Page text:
And most people do want to: Fully 84% of Americans say they have shopped at a Wal-Mart store in the past 12 months and half of these (42% of the total) say they have done so regularly.
Wal-Mart’s most faithful shoppers are found among those with annual incomes below $30,000, more than half of whom (53%) say they shop there regularly. But about a third (33%) of those with incomes above $50,000 are also frequent buyers at the stores and nearly another half (48%) are sometime customers.
Regionally, the South holds a strong lead in Wal-Mart patronage, with 57% of its residents saying they shop there regularly. Fewer Midwesterners (41%), and Westerners (34%), and a mere 24% of those in the Northeast are regular Wal-Mart shoppers. Despite strong criticism of the retail giant by labor unions, there is no significant difference between union and non-union members in their propensity to shop at Wal-Mart.
Wal-Mart’s Positives and Negatives
When asked to name what they like best about Wal-Mart, most refer to the stores and the services they offer rather than to the corporation itself. Low prices top the list, accounting for 50% of the words of praise while other aspects of shopping, such as broad selections and convenience accounted for another 32%. Only 6% mention good things about the company including its creation of jobs and its employment policies.
By contrast, criticisms of Wal-Mart are more often directed at the company’s practices (39%) especially its wages, benefits and employment policies than at individual stores and the quality of products (32%). At the service level, long lines and poor customer service top the list of what people dislike about the stores.
Solid majorities feel Wal-Mart is a good place for their family to shop, and is good for their community and the country. Where Wal-Mart receives its lowest but still positive net ratings, is on the question of whether, based on what they have seen or heard, people feel the company is a good place to work. On this question a small majority (56%) rates it good compared with 34% who say it is a bad place to work.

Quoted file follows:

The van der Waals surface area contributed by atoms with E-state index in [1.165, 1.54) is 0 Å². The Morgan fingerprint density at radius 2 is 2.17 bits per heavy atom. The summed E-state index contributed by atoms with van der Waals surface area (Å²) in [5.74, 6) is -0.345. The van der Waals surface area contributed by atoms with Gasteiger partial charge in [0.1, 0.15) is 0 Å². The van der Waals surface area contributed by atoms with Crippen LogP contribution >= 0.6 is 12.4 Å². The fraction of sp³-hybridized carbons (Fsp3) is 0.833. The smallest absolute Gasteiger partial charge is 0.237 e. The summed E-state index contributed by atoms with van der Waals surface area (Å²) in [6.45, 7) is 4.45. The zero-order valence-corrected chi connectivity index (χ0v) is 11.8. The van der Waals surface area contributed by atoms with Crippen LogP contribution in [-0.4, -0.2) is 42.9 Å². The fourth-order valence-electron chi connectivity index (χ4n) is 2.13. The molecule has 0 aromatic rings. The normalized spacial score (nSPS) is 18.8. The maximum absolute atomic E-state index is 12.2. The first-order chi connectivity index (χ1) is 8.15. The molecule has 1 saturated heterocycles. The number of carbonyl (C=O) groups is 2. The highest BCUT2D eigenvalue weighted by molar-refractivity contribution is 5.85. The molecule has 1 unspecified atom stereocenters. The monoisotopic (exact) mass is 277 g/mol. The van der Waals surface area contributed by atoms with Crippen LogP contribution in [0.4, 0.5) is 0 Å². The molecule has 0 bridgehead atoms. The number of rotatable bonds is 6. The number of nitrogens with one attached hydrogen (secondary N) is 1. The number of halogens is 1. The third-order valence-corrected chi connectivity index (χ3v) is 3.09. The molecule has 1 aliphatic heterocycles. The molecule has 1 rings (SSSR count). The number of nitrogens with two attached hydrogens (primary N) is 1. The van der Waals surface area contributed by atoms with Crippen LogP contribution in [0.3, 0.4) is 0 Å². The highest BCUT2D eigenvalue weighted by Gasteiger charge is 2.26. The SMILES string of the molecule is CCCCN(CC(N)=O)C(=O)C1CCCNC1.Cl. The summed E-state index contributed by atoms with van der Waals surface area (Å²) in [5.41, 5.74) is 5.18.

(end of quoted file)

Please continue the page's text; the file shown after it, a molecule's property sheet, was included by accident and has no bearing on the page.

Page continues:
People living in households with modest incomes (less than $30,000 a year) give Wal-Mart its highest marks in every dimension, though significantly fewer say the retailer is good for the country (68%) or as a place to work (62%) than say it is good for shopping (87%) or for their community (78%).
Among geographical regions, the South is home to Wal-Mart’s strongest fans though even in this region the retailer earns its lowest mark (63%) as an employer. In the Northeast and West only half the public calls Wal-Mart a good place to work.
Republicans are most likely to judge the store good for shopping, for communities, for the country and for workers. Democrats and independents share their assessments of Wal-Mart as good places to shop and good for their communities, but Democrats are more dubious about the firm’s effect on the country (only 57% rate it good) and especially on workers, with only a bare majority (51%) calling Wal-Mart a good place to work.
Overall, persons in households with a union member are less likely to give Wal-Mart the OK, though at least a small majority rates the firm “good” in every category.
Rating Big Business
In general, the public’s opinion of major U.S. corporations rose as the year neared its end. As recently as October, only 45% of the public expressed a very or mostly favorable view of companies; in December, 57% did so, although only 9% expressed a very favorable opinion.
But business is still a long way from the 73% approval it enjoyed in 1999 when the economy was still booming and before the recent rash of corporate scandals hit the headlines.
Despite its improved image, business is still the target of concern among an equally large number of Americans who feel that corporations make too much profit. More than six-in-ten (61%) hold this view (and 52% do so strongly), a significant increase over the 53% who did so a year earlier.